Old 05-02-2009, 08:57 PM   #1
David Harrison
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Join Date: May 2009
Posts: 327
Default Urban Transit Photography

Hello Everyone

This is my first week here and it has been enlightening. I've got four pictures accepted, but as usual a lot that I though were good didn't come close. If I learned anything, I learned the screener love sunlight. They have little use for cloudy days.

I admit my target subject will be difficult at best....Chicago's "L". Being urban there's always something behind, next to, and many time beneath. I have been criticized for angle errors but this is how we see our "L". It's from angles, not across wide open spaces. My Lake Street shot that was accepted does show the way.

Here are three that to me are classic poses. The rejection isn't clear what's being rejected, the "L" train or the structure. I wait for any input others can give me.




David Harrison
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Old 05-02-2009, 09:12 PM   #2
Join Date: Jun 2008
Posts: 215

Good idea with the cropping and stuff. Were these photos taken in the middle of the day, or late morning? You should always ask yourself that question, especially if you shoot during warmer months.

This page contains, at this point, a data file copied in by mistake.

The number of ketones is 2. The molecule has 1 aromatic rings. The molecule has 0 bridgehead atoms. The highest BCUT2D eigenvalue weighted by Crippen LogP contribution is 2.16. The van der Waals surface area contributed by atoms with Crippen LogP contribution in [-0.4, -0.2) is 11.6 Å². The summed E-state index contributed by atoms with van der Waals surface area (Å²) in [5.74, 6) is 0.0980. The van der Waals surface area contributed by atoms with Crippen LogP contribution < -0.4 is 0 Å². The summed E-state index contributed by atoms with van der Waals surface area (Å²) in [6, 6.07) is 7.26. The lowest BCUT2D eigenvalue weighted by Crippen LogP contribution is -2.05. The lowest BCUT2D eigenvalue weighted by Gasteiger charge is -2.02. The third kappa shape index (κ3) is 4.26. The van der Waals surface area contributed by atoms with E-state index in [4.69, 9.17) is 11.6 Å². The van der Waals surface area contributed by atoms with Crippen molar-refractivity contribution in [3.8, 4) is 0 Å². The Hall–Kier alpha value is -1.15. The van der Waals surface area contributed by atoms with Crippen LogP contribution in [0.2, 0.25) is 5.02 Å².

RP does not like it when the sun is so high up. I would come to those places, during warmer months in the late afternoon, early morning, and /or mid morning. In fact, when shooting rapid transit, commuter, or Amtrak corridor services, they would have to run trains throughout the day, to some degree.

Keep shooting, and remember to follow the important guidelines.
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Old 05-03-2009, 12:50 AM   #3
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Join Date: Sep 2006
Posts: 172


First of all, welcome to RP! You've had some interesting and creative acceptances, so congrats. All three are cool angles that just need to be shot in better lighting. The sky in the first one is way blown out, so it's not for RP, and the second two suffer from that blah, over-baked lighting that occurs midday in the summer. Messing around with post processing can help that out a little, but you're at a greater disadvantage than the rest of us with high sun b/c you're looking up...the best way to deal with high sun is to look down on your subject!

Additionally, the first two shots have acquired some image quality issues somewhere along the line. Bottom line: you've got an eye for a shot, just learn to make your light work for you and visit the forums when in need of help. They're many more experienced opinions here than mine!

-Nick McLean
Greenville, NC
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